By Sister Louise Grundish, archivist, Sisters of Charity of Seton Hill
Sister Electa Boyle author of the first history of the Sisters of Charity of Seton Hill entitled “Mother Seton’s Sisters of Charity in Western Pennsylvania” devotes several pages to the impact of the flood in the lives of the Sisters of Charity. She writes of the adventures of Mother Aloysia Lowe once she learned of the tragedy in Johnstown, PA.
“When Mother Aloysia heard of the terrible disaster in Johnstown she was in Altoona making a visitation. She tried in every way to reach the Sisters but failed; and no trains were going through to Johnstown. Not to be balked in her determination to learn the fate of the Johnstown Sisters, Mother Aloysia took a train to Ebensburg; there she persuaded a farmer to drive her as far in the direction of Johnstown as he could go. Bumping through the deep mud over a country road in a springless wagon she reached Sang Hollow. The Pennsylvania Railroad Company had erected a single-track trestle ninety feet high to carry workmen and supplies into the devastated town. The engineer, Mr. Frank Adams of Altoona, was preparing to try it out with a single locomotive when Mother Aloysia arrived. She begged to make the trial trip with Mr. Adams but he had orders to cross the span and return alone. For the next rip a caboose loaded with tools and other equipment was attached to the engine. In this car Mother Aloysia was permitted to enter Johnstown with the work crew.” (pp. 86-87)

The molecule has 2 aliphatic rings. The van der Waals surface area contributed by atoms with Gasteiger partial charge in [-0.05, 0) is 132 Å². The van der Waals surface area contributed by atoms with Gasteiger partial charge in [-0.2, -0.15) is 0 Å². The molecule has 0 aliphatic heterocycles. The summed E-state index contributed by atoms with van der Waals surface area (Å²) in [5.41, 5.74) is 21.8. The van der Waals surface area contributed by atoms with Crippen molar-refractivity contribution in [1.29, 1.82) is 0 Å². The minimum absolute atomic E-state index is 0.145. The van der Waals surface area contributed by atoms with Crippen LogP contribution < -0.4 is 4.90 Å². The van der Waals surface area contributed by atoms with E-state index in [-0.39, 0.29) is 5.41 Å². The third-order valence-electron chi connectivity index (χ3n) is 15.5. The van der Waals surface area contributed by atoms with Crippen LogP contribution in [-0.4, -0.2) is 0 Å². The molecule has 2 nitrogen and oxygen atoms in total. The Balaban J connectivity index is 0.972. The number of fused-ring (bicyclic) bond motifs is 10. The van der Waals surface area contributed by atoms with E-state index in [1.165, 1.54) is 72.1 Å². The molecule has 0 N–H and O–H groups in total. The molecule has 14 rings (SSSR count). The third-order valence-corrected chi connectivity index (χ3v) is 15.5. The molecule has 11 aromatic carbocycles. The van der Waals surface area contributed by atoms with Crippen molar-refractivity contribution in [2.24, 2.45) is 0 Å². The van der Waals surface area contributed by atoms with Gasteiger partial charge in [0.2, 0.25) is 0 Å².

While Mother Aloysia was making her way to Johnstown, Sister Anne Regina was in Greensburg trying to learn the fate of the sisters. Telegraph reports returned, “No reply from Johnstown.” Sister Anne Regina delegated Sister Baptista and a companion to visit Johnstown to check on the sisters. At the Greensburg train station they were met by a man who told them, “I have just come from there. All the sisters are saved.”